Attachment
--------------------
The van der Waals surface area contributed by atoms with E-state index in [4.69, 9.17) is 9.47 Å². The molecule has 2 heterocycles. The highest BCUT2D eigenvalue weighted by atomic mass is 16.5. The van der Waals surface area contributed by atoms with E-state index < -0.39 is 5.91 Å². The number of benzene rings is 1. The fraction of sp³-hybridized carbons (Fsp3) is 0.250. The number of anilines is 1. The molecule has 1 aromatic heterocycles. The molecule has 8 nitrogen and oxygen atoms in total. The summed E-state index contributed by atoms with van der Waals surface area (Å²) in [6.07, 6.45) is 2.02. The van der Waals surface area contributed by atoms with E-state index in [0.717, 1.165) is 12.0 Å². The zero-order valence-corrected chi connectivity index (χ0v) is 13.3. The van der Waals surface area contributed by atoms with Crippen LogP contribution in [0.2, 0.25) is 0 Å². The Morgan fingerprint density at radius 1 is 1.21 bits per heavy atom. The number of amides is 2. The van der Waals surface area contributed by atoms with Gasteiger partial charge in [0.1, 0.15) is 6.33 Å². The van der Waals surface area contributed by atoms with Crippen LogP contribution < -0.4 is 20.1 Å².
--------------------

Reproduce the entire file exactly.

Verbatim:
The van der Waals surface area contributed by atoms with E-state index in [4.69, 9.17) is 9.47 Å². The molecule has 2 heterocycles. The highest BCUT2D eigenvalue weighted by atomic mass is 16.5. The van der Waals surface area contributed by atoms with E-state index < -0.39 is 5.91 Å². The number of benzene rings is 1. The fraction of sp³-hybridized carbons (Fsp3) is 0.250. The number of anilines is 1. The molecule has 1 aromatic heterocycles. The molecule has 8 nitrogen and oxygen atoms in total. The summed E-state index contributed by atoms with van der Waals surface area (Å²) in [6.07, 6.45) is 2.02. The van der Waals surface area contributed by atoms with E-state index in [0.717, 1.165) is 12.0 Å². The zero-order valence-corrected chi connectivity index (χ0v) is 13.3. The van der Waals surface area contributed by atoms with Crippen LogP contribution in [0.2, 0.25) is 0 Å². The Morgan fingerprint density at radius 1 is 1.21 bits per heavy atom. The number of amides is 2. The van der Waals surface area contributed by atoms with Gasteiger partial charge in [0.1, 0.15) is 6.33 Å². The van der Waals surface area contributed by atoms with Crippen LogP contribution < -0.4 is 20.1 Å².